Feeds

Ofcom fails comms test

How much is that watchdog in the window?

Providing a secure and efficient Helpdesk

A report by the National Audit Office found Ofcom could be providing value for money, but could do a better job of actually demonstrating what it is doing.

The NAO believes Ofcom is doing more with less and has saved about £23m over the last five years since it was formed. It spends about £122m a year - which is 27 per cent less than the five regulators it replaced.

But auditors warned that Ofcom failed to properly link its actions with outcomes in the market. It also pointed out that Ofcom does not make public how it measures its success or failure and that "therefore it is not possible for us to assess whether it is meeting its objectives".

Ofcom spends £70m a year on managing radio spectrum, which raises £200m a year for the Exchequer. The NAO said Ofcom lacked the high-level management information to show if this represented value for money or not.

The Audit Office said Ofcom had made good progress in many areas but noted that some subjects were still irritating consumers.

The NAO found 28 per cent of consumers still believe it is difficult to switch providers.

Unsurprisingly, the National Audit Office also criticised Ofcom's lack of action on broadband speeds. The regulator's own research found average UK speeds were 45 per cent lower than those advertised. Ofcom has introduced a voluntary code to try to address the issue.

The final issue is silent calls, which remain a persistent issue causing consumers irritation and anxiety, the report noted.

The NAO recomended that Ofcom introduce an internal performance-measurement system to see what impact their work is having. It should also make public these findings, said NAO.

Ofcom should separately consider the performance of radio spectrum management "to ensure efficiency and value for money are maximised", said NAO.

There are links to the pdfs of the NAO's full report, and executive summary on Ofcom's effectiveness here. ®

Security for virtualized datacentres

More from The Register

next story
TEEN RAMPAGE: Kids in iPhone 6 'Will it bend' YouTube 'prank'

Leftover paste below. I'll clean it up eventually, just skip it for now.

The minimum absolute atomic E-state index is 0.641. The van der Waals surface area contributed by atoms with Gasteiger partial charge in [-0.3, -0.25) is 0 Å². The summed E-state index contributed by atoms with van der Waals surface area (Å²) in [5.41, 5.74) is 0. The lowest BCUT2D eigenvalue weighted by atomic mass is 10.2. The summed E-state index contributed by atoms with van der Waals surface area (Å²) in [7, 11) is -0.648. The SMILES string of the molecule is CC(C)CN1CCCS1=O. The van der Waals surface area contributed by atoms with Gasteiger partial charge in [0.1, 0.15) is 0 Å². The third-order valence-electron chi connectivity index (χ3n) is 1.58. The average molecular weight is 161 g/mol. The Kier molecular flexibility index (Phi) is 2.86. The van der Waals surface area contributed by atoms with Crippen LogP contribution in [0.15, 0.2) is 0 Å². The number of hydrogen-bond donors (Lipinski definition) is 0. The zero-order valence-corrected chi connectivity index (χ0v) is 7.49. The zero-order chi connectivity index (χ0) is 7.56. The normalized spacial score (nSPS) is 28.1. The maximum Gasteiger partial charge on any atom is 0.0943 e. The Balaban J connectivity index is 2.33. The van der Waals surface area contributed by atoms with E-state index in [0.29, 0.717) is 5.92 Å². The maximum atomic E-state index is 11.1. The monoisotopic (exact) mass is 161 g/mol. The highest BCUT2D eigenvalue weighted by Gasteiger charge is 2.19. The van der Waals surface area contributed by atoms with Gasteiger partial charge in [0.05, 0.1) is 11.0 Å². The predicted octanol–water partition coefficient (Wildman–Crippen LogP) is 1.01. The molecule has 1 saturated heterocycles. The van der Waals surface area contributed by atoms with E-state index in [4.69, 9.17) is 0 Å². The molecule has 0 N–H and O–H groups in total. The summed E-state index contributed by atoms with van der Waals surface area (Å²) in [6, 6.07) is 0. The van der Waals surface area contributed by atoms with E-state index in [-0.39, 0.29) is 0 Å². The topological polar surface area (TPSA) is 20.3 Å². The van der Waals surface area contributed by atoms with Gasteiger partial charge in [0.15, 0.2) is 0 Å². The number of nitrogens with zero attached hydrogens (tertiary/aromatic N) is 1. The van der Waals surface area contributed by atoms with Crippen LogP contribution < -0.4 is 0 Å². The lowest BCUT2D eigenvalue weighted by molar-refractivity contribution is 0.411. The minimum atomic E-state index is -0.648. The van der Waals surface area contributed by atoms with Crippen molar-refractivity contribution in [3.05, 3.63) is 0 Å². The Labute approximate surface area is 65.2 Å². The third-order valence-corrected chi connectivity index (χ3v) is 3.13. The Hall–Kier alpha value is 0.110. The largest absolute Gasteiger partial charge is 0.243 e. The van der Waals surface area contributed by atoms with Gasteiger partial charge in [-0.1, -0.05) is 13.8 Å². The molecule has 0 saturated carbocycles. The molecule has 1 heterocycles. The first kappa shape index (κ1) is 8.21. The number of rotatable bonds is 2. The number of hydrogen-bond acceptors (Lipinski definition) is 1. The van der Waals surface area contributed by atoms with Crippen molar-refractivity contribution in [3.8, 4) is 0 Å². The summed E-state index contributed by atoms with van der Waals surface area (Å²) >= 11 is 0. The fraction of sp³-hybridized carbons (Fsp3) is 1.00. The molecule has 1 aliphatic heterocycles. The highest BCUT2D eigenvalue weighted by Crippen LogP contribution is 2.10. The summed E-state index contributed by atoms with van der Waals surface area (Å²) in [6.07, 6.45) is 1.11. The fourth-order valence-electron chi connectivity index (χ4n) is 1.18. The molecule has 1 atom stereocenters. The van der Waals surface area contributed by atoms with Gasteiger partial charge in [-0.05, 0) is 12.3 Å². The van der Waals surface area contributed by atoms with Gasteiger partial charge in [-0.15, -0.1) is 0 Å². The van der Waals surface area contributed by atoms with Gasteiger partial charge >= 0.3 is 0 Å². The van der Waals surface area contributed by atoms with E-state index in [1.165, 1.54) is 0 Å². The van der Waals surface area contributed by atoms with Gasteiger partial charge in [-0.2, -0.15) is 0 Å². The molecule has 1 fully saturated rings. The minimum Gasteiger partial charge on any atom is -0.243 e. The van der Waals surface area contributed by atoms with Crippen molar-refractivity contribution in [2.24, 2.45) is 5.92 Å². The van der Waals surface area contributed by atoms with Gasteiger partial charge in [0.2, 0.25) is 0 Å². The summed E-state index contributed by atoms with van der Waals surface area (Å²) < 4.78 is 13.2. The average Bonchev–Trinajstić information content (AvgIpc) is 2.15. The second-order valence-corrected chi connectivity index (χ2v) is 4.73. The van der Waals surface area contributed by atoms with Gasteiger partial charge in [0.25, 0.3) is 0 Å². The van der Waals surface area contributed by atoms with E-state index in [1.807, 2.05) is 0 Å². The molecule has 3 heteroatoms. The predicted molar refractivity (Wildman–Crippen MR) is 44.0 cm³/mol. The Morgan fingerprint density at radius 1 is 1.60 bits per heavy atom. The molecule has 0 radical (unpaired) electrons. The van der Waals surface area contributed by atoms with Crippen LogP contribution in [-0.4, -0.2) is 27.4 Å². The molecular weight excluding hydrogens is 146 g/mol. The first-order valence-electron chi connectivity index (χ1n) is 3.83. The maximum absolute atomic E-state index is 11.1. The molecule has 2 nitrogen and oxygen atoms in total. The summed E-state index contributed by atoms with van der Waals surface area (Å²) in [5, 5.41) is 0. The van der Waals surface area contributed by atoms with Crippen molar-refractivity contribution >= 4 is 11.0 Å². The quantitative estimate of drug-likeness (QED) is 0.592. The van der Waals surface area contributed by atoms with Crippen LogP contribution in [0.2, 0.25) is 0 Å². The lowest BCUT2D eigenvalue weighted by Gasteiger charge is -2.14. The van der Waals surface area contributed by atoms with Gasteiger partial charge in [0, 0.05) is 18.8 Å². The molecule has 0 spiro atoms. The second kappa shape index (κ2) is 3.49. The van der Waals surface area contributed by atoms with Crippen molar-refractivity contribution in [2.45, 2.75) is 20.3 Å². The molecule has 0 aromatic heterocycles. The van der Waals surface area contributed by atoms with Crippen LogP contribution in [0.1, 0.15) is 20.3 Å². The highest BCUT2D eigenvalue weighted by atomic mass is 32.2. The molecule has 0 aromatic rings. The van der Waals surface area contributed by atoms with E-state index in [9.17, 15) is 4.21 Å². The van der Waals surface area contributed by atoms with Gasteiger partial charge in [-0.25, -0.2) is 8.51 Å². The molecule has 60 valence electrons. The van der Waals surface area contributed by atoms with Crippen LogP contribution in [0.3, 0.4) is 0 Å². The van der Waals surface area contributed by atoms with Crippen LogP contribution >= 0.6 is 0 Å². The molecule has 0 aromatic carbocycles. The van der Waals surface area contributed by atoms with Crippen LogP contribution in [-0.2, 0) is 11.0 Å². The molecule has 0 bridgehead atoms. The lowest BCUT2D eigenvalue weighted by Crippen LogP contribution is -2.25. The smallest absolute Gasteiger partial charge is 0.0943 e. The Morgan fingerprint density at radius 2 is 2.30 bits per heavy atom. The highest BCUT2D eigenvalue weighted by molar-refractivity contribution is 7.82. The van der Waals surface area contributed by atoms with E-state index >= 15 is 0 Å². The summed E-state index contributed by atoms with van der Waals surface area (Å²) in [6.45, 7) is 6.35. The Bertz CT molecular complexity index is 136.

iPhones bent in Norwich? As if the place wasn't weird enough
Consumers agree to give up first-born child for free Wi-Fi – survey
This Herod network's ace – but crap reception in bullrushes
Crouching tiger, FAST ASLEEP dragon: Smugglers can't shift iPhone 6s
China's grey market reports 'sluggish' sales of Apple mobe
Sea-Me-We 5 construction starts
New sub cable to go live 2016
New EU digi-commish struggles with concepts of net neutrality
Oettinger all about the infrastructure – but not big on substance
PEAK IPV4? Global IPv6 traffic is growing, DDoS dying, says Akamai
First time the cache network has seen drop in use of 32-bit-wide IP addresses
EE coughs to BROKEN data usage metrics BLUNDER that short-changes customers
Carrier apologises for 'inflated' measurements cockup
Comcast: Help, help, FCC. Netflix and pals are EXTORTIONISTS
The others guys are being mean so therefore ... monopoly all good, yeah?
prev story

Whitepapers

Forging a new future with identity relationship management
Learn about ForgeRock's next generation IRM platform and how it is designed to empower CEOS's and enterprises to engage with consumers.
Storage capacity and performance optimization at Mizuno USA
Mizuno USA turn to Tegile storage technology to solve both their SAN and backup issues.
The next step in data security
With recent increased privacy concerns and computers becoming more powerful, the chance of hackers being able to crack smaller-sized RSA keys increases.
Security for virtualized datacentres
Legacy security solutions are inefficient due to the architectural differences between physical and virtual environments.
A strategic approach to identity relationship management
ForgeRock commissioned Forrester to evaluate companies’ IAM practices and requirements when it comes to customer-facing scenarios versus employee-facing ones.